- Employees who drive as part of their work can be involved in accidents on the road.
- In some workplaces, employees may face threats, verbal abuse, or physical violence from colleagues or customers.
What causes accidents at work?
It wouldn’t be fair to say that all workplace injuries are caused by simple negligence or lack of care on behalf of your employer – there are all kinds of factors at play within a business that can cause things to get missed and accidents to happen. Regardless of what’s going on with a business, employee safety should always be paramount.
So what exactly causes accidents at work? Inadequate safety measures are a big one or, more specifically, failure to implement them. Many businesses set up protocol, but fewer follow them strictly. Malfunctioning or poorly maintained machinery, tools and equipment is another one.
In terms of staffing, inadequate staff levels are a big cause of accidents – not only does it mean that there simply aren’t enough staff to do things properly, but the staff that are there will be overworked and tired and more prone to make mistakes. A lack of training for staff can also play a part – not just initial training and investment but also ongoing training and development.
Employer’s duty of care and your rights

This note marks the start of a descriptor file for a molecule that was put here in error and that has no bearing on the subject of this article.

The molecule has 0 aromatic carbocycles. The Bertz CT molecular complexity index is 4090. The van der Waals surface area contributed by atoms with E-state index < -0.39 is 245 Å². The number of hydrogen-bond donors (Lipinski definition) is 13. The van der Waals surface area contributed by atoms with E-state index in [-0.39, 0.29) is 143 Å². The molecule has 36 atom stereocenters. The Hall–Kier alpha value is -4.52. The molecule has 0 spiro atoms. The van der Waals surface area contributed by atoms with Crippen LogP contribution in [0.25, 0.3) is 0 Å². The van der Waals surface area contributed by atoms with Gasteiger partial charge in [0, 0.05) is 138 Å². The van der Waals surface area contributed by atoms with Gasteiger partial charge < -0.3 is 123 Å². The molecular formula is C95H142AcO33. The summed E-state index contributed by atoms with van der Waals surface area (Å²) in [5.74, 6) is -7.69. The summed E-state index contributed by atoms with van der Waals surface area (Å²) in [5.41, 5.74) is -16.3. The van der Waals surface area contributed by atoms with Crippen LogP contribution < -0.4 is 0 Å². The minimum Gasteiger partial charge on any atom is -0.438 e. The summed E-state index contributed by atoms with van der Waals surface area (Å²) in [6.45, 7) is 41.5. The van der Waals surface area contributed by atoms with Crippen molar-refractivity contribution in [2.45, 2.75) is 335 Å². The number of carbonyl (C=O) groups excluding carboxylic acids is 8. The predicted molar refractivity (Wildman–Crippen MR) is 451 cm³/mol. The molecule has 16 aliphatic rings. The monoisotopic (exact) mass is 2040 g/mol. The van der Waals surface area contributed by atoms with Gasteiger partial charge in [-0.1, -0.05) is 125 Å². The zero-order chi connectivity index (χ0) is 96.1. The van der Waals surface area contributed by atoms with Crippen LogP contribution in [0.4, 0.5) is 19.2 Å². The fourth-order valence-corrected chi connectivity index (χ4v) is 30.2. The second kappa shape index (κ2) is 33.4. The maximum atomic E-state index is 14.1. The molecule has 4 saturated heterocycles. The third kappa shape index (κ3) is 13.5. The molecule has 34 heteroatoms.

In Ireland, employers have a legal duty of care towards their employees. This duty includes all aspects of health and safety and if they fail to provide these things and you have an accident as a result, you could be entitled to compensation. So where is the accident at work employer responsibility crossover and what can you expect as an employee?
As an employee, you have the right to:
- A safe working environment with safety protocols in place
- Proper training and equipment
- Report workplace hazards and accidents
- Seek medical attention and time off if injured
- Pursue compensation for workplace injuries
What to do after an accident at work?
Having an accident at work can be hugely stressful and in the moment it can be hard to know what to do for the best. Many people find it hard to make an accident at work compensation claim because they didn’t take the right steps after their accident, so here’s a quick reminder of what you should be doing.